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Old 11-08-2012, 10:34 AM   #18
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Quote:
Originally Posted by chanson16

I have stored the same way in the past. I didn't imagine that .33 oz of hops would give such a strong off flavor.
Not saying you can't get away with it but do this... Next time you have .33 oz left, put it in your Tupperware and set it in a warm place for a couple weeks . Then smell them every now and then and see if that's not what your getting from your beer..

Hops oxidize rather quickly so it shouldn't take very long at warm temps.
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Old 11-08-2012, 02:42 PM   #19
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I think I am having the same problem with a beer I just racked to secondary last night. Doesn't really taste bad but the smell was like dirty socks. I keep my hops in airtight mason jars in the freezer. I've only had the hops for a month or so, maybe a little more. Can they still get oxidized in a mason jar in the freezer?

Secondly, I put 3 oz of Citra hops to dry hop. These hops were in their original packaging, whole leaf. Will this mask the smell or is this ruined now?

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Old 11-08-2012, 05:33 PM   #20
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Okay. There are a lot of things to address in the above posts that are speculation, bad science and hearsay. I hope to not sound like too much of an a$$, I just want to make sure we are all on the same page.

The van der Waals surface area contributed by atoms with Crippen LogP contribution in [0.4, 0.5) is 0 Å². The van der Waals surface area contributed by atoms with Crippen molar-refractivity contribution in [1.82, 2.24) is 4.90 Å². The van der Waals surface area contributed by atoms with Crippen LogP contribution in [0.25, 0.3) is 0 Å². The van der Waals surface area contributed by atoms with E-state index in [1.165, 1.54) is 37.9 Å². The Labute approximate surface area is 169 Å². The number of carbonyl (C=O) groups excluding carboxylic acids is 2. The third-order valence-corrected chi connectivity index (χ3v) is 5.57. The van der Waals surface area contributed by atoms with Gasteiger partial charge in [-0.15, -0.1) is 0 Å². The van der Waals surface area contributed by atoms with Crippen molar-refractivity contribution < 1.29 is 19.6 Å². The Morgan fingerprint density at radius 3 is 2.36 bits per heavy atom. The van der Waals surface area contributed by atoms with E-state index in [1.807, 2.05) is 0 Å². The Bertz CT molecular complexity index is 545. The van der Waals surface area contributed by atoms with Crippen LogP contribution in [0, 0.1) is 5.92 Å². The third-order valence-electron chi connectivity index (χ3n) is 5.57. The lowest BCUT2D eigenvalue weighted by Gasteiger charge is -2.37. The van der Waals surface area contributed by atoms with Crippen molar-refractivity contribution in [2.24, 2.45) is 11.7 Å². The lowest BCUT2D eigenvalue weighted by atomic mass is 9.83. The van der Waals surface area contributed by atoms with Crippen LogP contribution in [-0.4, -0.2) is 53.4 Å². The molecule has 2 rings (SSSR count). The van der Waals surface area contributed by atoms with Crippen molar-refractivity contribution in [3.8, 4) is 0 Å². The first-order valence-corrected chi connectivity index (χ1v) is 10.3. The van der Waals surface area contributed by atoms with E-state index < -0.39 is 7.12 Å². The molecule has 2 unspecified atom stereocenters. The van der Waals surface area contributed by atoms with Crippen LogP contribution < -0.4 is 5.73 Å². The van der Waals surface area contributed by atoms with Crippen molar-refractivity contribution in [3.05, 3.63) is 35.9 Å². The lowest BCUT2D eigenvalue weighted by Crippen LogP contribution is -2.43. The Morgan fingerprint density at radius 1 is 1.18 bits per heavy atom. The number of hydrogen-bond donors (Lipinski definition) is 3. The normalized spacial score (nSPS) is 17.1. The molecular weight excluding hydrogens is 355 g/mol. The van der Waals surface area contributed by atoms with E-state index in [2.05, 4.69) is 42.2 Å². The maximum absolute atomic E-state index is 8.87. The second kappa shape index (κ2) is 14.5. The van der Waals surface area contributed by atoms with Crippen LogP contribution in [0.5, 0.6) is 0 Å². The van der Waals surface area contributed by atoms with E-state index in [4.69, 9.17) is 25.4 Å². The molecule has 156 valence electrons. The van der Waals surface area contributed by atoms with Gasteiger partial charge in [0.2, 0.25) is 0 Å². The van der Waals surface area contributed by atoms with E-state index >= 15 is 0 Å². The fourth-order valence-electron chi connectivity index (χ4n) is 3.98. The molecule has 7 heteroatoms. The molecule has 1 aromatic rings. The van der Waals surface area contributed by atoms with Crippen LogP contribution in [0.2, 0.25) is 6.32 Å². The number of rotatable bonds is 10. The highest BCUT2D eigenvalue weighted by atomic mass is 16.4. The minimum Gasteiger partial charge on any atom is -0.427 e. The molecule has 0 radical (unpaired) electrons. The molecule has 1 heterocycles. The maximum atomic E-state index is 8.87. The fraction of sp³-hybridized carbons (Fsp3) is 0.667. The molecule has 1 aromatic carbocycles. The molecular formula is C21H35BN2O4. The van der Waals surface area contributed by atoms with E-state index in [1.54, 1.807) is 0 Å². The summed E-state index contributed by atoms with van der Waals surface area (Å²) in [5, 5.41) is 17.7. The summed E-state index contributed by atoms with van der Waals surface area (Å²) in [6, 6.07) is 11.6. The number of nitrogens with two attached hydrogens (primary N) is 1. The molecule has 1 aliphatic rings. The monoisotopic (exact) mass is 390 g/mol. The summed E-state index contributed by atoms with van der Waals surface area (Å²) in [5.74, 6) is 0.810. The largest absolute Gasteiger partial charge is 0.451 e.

1) "Old hops"

Quote:
I' m gonna say your hops were oxidized. ( not stored cold and/or in open air. This gives a " cheezey" note that is like Provalone or like foot odor. I say oxidized hops ... AKA ; cheesy hops
Here's the thing, it would take sitting & baking in direct sunlight or a year in a sealed Tupperware container for whole hops to go cheesy and nasty. More time if pellet hops. How do I know? I do this on purpose for my lambics. I have nearly a pound of Tradition whole leaf hops that have been left at room temp in a sealed container for over a year and they've gotten a bit less green, some are yellow-ish, none are cheesy. I baked a half pound of US Goldings in my car over the summer - now those were cheesy! (Whole leaf again.)

I store my bulk pellet hops in the freezer in Ziploc baggies to no ill effects - sometimes for a year. The OP's storage methods are just fine for what he's doing.

2) "Too hot of a sparge"
Quote:
BTW... 175 is too hot for sparge... Don't go over 168 or your asking for grainy notes.
The OP stated he mashed at 156 and did not mention a mash out, meaning that adding 175* water to the mix would result in 167* water (assuming 3.5 gallons strike and 5.5 gallons sparge). So there's that. BUT, even if he did do a mash out to 168* and then added 175* water, the resultant temp would only be 172* (which is the upper limit for a Hochkurz Mash.)

Also, "over-sparging" or sparging at too high of a temperature results in astringency (akin to chewing on grape skins - a prickling in the sides/back of the throat), not a grainy flavor.


All that being said, "dirty socks" is likely an issue with sanitation. Should you watch your sparge temps? Absolutely, but it is not the issue with the dirty socks.

Okay, peace, love & tranquility.